Don’t Judge Me, I’m Working On It

Since I began the Shift for Wellness journey back in 2013, I always felt a little awkward about defining myself; particularly as a “survivor”.   Social media profiles are always asking you to define who you are.  What am I supposed to write?  Is there enough room to list all the hats I wear? Am I listing the right ones to attract my intended audience? I find there’s too much pressure for something that is meant to help and heal.

I’m not quite sure why I don’t feel comfortable with the term “survivor” for myself and I certainly mean no disrespect to anyone who had adopted it for themselves.  I don’t even think twice about it when I hear someone else use it. At the time when I wasn’t well, I was certainly in survival mode, but what about those who did their damnedest to survive during their journey? Those who struggled, won, and struggled some more only to lose?  Weren’t they surviving each day they made it through?

During treatments you’re surviving and sometimes barely.  I remember having my doctor guiding me through breaths every time I came out of anesthesia. She coached me to breath deeper and deeper in order to come out, but it was quite nice to remain where I was. I wanted to stay there.  It was so peaceful there in my little land of grog, I was more than comfortable, but I chose to listen and gave it my very best and deepest belly breaths.

Randy Pouch hadn’t left this life yet when I wasn’t well.  The American professor of computer science, human-computer interaction, and design at Carnegie Mellon University in Pittsburgh, Pennsylvania and I share our diagnosis date: August of 2007. Pouch began giving is Last Lecture one month later.  His journey was all over the TV and I couldn’t get enough of it.  Knowing full well he was not long for this life, he had something I needed.  He had lessons to share from a perspective that no one else could offer.  Many would have been afraid to reach for the book but I couldn’t wait to get my hands on it and devour every page.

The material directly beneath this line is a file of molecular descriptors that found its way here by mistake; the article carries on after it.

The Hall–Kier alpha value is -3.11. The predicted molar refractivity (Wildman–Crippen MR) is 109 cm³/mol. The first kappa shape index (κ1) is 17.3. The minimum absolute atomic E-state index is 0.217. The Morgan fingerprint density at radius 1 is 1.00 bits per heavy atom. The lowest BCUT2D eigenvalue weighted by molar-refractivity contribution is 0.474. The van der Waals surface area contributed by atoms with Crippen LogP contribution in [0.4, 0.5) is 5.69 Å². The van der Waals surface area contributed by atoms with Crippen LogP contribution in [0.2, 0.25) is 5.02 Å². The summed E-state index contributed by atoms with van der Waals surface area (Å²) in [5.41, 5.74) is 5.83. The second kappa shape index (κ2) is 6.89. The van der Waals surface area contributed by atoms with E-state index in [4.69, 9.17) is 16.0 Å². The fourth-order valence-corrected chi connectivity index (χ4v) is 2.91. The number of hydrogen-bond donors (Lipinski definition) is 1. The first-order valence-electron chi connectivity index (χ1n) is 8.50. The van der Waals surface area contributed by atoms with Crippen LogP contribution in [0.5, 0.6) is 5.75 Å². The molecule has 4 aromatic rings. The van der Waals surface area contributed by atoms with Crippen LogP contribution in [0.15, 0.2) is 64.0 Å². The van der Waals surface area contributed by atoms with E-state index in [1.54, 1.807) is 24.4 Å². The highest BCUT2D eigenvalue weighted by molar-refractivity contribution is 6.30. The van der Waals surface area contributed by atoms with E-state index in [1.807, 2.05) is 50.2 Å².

I wanted to buy this book for everyone I knew but it occurred to me that people managing challenging times may not perceive the book as helpful.  During our “Live Your Best Life” book chat at work, I excitedly recommended The Diving Bell and the Butterfly as one of our monthly reads.  It was so incredibly inspirational to me during my toughest of times that I thought it would be the same for everyone who read it.   After 20 days in a coma, Bauby, the editor-in-chief of French Elle, awoke into a body which had all but stopped working: only his left eye functioned, allowing him to see and, by blinking it, to make clear that his mind was unimpaired. Almost miraculously, he was soon able to express himself in the richest detail: dictating a word at a time, blinking to select each letter as the alphabet was recited to him slowly, over and over again. In the same way, he was able eventually to compose this extraordinary book (Amazon.com). If he could do that, I could certainly find it within myself to give it my all each and everyday. I could certainly communicate, I couldn’t do much else, but I could do that. I was surprised to see how many members didn’t read the book because it struck a chord too close to home or was too depressing for them. It was then I learned that it’s all about where you are in your life and everyone handles life’s challenges differently. Their feelings should not be judged, only respected.

I find it fascinating how each of us is affected differently by books, movies, conversations, songs, etc. What’s important is to respect and to be sensitive to understanding that what works for one may upset another.  This very realization prevented me from creating Shift for Wellness many years ago.  I allowed one person’s negative comment about sharing my story hold me back from sharing and helping others.  Shame on me. I’m glad I later allowed my One Powerful Word: FEARLESS, to kick me in the butt and move forward with the idea.

During our S.H.I.F.T. workshops, I share that I’ve experienced cancer when introducing myself, rather than referring to myself as a “survivor”. It feels better to me since the journey is a chapter in my life that allows me to help others, but does not define who I am. I am so much more. Thankfully, I am that much more because of the journey. What I am trying to find is a way to say it in one word when creating an online profile: mother, teacher, writer,  ………???

What we all need when walking this path alone is inspiration, understanding, comfort, desire, hope, humor, drive, motivation, truth and above all else gratitude.  The universe will not reward you with what you want if you do not already appreciate what you have.   I will always have my journey with cancer.  I will always be grateful for it.  So I’m now in search of how to refer to it without feeling awkward. I should just ask the universe for my answer.

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